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Abstract Title: Creating a computational playground in high school physics
Abstract Type: Contributed Poster Presentation
Abstract: The competencies required of physics-oriented STEM professionals are rapidly evolving to include computational practices (the use of computers to study physical systems). Developing these practices in students requires sustained learning experiences, and high school students benefit from encountering this domain at an appropriate level. However, many high school physics teachers have had limited (if any) exposure to computation, let alone practice with integrating it in a high school-appropriate manner. Our interdisciplinary team of university STEM educators designed and facilitated two semesters of an online professional development sequence for high school teachers. This sequence included asynchronous modules and monthly remote meetings centered around teachers reflecting on their experiences as learners and adaptations to these modules for delivery in their classrooms. At the end of spring 2022, we conducted semi-structured interviews to explore the teachers' experiences and plans for implementation. When analyzing the transcripts from the remote meetings and interviews, we attended to how the teachers operated within two frames. Their learner frame focuses on what the teacher is learning about computation, what piques their own curiosity and interest, and what they feel they can accomplish. Their mediator frame focuses on what they believe their students could reasonably accomplish with computation, what their students are curious about, and how they can use computation to develop their ideal classroom environment. Our analysis highlights teachers' enthusiasm about how computation can contribute to the playful, creative environment that they value in their classrooms. They also saw curiosity as a necessity for productive computational integration and that computation could engage students' curiosity in new ways. We offer implications for future iterations of professional development to emphasize computation's potential to inspire curiosity in all students.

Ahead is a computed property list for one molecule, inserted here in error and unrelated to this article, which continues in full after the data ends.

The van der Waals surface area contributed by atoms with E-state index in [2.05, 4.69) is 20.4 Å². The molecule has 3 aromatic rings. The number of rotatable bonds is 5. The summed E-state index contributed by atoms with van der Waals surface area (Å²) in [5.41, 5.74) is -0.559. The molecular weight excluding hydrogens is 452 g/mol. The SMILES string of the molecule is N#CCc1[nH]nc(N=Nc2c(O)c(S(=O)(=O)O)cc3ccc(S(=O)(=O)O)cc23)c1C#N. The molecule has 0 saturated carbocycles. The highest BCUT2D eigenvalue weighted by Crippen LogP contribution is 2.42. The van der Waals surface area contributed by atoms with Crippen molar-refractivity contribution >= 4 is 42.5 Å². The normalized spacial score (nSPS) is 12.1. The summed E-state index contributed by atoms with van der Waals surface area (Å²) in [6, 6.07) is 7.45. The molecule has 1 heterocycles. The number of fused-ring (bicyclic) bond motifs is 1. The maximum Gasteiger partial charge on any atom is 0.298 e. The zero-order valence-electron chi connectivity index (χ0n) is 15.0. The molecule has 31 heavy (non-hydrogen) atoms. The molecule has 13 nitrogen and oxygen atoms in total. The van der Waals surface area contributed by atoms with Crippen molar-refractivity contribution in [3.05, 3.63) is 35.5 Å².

Session Time: Poster Session 3
Poster Number: III-8
Contributed Paper Record: Contributed Paper Information
Contributed Paper Download: Download Contributed Paper

Author/Organizer Information

Primary Contact: W. Brian Lane
University of North Florida
Jacksonville, FL 32225
Phone: 9045158098
and Co-Presenter(s)
Terrie M. Galanti, University of North Florida
Abby Pruett, University of North Florida
Julia Whitley, University of North Florida
Forouzan Faridian, Santa Monica College

Contributed Poster

Contributed Poster: Download the Contributed Poster